The physiology of Trees in the Winter

tree1 by Eric Putnam

 

Eric Putnam is a local arborist with a passion for taking care of trees. He is owner of Arbor-Tech Consulting and gives free tree diagnosis. Check out his FACEBOOK page!

 

Even though your trees may look bare and dead during the winter season, they are actually still living, breathing and growing the entire time. That is why buds form on the bare branches and then the leaves reappear after the wintertime. Leaves are not essential for the cellular growth of a tree. Tree respiration moves the minerals and other nutrients throughout the tree thus feeding the cells, allowing them to expand and grow, and store energy. Tree respiration along with their continual growth is essential for their survivability during the extreme temperature changes throughout the winter season.

 

While you don’t see it (because it is occurring underground), a tree’s roots are actually growing all year round along with different fungi and bacteria necessary for root growth. Temperature ranges affect the different types of bacteria and fungi that are  present to help keep the plants and trees functioning throughout these temperatures. During near freezing or scorching temperature points, not much happens in the growth of trees or plants. This is usually when taking care of your plants and trees is very crucial to their life span.

 

Ever wonder why the deciduous trees in our area still have most of their leaves during the wintertime? It is mostly due to the fact that we do not have very many days with temperatures below 50 degrees. Temperatures below 50 degrees cause a tree to go into full dormancy and can cause the leaves to turn from green to maybe yellow or even brown. However, it can make for a very beautiful and colorful fall if there is enough cool weather before the leaves drop. If this happens, a set of hormones are released, causing the leaves of most trees to turn from green to rich reds and deep purples during the fall season. Whether or not a tree reaches full dormancy, it is still actively growing in its root zone and as long as the temperatures stay above 50 degrees the trunks and branches of the tree will continue to grow.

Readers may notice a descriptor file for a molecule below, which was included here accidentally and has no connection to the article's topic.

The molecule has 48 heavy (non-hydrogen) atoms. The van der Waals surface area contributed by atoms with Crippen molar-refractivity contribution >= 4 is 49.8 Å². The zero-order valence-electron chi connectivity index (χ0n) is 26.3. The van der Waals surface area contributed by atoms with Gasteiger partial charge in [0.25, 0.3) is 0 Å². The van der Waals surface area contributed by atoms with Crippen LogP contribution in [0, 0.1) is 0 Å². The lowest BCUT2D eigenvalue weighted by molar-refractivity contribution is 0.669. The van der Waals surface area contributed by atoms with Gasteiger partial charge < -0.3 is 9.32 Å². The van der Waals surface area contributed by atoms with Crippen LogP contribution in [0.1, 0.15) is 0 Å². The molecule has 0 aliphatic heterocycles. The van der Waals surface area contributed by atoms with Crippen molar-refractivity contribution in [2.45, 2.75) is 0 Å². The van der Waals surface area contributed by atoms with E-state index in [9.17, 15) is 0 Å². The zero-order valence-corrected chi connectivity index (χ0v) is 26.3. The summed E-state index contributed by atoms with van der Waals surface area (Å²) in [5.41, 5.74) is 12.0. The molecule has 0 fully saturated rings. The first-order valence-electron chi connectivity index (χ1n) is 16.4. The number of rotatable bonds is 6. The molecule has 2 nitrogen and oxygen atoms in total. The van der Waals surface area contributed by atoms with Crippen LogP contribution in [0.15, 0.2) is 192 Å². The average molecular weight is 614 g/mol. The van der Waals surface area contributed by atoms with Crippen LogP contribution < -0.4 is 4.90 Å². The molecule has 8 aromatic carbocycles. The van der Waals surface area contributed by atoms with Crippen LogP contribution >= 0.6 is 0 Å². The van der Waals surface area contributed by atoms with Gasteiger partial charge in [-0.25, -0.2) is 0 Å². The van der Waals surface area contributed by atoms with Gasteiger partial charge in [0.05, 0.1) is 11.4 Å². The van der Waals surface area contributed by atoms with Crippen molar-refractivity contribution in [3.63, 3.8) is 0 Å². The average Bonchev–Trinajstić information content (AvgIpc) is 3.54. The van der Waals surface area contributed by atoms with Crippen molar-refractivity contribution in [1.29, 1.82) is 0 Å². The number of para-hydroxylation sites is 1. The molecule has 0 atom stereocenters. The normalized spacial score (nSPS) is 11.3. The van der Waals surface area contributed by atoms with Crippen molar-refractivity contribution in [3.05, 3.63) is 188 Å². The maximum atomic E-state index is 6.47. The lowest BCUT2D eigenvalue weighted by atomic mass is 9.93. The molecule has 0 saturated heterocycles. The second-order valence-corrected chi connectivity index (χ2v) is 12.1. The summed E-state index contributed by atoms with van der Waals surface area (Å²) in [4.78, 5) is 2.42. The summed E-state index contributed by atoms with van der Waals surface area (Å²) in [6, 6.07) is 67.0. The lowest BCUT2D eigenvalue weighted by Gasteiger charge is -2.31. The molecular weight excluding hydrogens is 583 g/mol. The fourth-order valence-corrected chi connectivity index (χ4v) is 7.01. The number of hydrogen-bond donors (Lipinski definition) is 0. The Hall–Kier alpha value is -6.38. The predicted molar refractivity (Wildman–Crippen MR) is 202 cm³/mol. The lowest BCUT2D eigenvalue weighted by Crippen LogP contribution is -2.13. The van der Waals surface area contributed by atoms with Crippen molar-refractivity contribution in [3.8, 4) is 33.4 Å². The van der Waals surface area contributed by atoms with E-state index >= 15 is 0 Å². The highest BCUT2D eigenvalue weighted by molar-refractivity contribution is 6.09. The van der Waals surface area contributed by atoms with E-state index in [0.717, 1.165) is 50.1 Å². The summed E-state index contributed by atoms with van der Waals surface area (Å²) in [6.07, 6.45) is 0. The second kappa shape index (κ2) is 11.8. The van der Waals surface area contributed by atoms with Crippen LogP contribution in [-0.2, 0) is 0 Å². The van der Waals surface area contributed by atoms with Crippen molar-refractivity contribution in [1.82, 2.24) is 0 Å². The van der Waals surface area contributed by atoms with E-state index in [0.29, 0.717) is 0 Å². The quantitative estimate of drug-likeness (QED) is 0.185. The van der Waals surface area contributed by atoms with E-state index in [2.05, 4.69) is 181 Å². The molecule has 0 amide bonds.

When the temperatures stay above 50 degrees for a certain number of days the tree will bud break or spring to life. The total number of days it takes to bud break is known as Degree Days. Every plant and tree has a different Bud Break/Degree Day need. However, there are things that can alter the amount of Degree Days for a plant or tree. For example, when we get that last tricky cold snap it will actually stop Bud Break for a tree or plant and the Degree Day count is set back and sometimes it can cause the count to start over completely. This often happens to pecan trees. This is the reason some pecans do not bud break until mid-May. However, if in the month of January it does not get below 50 degrees we will have bud break in January.

 

When bud break happens and the leaves start growing, the tree starts rebuilding the stores of energy that it will take to survive the winter and the flowering. If a tree flowers before it starts growing leaves after the wintertime, it will take an incredible amount of energy. The amount of energy used is based on something called a carbon ratio. For example, on an average a tree will allocate 1 carbon for general tree growth and 7 carbons to produce flower and fruit growth. That means that while a tree is flowering it is growing seven times slower than without flowers. A tree’s root zone is responsible for the majority of the supply for this extra energy. So, even though your tree doesn’t look full and lively during the winter time, beneath the ground there are tons of things going on that are keeping your tree alive and preparing it for growth.